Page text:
A poem by Pamela Hill Epps


Tenderly you scrape the seeds
from the belly of the delicata squash.
I have finally found something that my
stomach does not turn against.

For over a year you have watched me 
from your citadel of silence
disappear pound by pound.
I have stopped reaching for you.

Instead in the evenings
I walk down to the skinny maple
with half naked branches
and wrap my arms around
its smooth trunk imagining my mother
as I kiss the bark goodnight.

Your hands press the possibility of little
Delicatas into rich black soil.
You will water them.
Peer into their dark home.

Coax what is dormant.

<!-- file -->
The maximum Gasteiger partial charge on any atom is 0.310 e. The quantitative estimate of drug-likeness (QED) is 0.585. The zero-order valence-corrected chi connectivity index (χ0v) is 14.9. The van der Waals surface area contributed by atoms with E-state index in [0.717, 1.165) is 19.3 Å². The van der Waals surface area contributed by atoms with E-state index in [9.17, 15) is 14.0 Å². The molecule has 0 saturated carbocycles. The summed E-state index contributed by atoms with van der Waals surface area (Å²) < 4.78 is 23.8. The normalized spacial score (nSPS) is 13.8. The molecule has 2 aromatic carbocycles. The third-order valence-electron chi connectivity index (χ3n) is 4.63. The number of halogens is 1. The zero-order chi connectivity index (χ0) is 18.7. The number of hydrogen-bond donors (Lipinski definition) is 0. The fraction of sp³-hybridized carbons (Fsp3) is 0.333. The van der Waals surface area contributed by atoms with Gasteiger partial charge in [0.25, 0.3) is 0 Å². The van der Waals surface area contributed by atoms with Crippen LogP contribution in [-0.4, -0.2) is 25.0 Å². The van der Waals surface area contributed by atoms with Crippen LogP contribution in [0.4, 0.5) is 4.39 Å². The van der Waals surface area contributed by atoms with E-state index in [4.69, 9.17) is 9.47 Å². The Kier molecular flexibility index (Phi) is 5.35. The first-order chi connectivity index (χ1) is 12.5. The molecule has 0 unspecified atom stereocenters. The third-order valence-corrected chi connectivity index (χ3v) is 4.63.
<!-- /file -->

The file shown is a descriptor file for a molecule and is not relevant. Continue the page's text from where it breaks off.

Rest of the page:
Nourish what is hard.
Never once consider love’s limits.
The ending of things.

About the Author:

Pamela Hill Epps’ work has most recently appeared in  the anthology, 101 Jewish Poems For The Third Millennium (Ashland Poetry Press)  as well as in other literary publications such as Heartwood Literary Magazine, The Closed Eye Open, The Sandhill Review, Poetica, and Wild Violet. She works as a psychologist and likes to find herself writing poems and playing music in Tampa, Fl. She spends a great deal of time looking out at the river.

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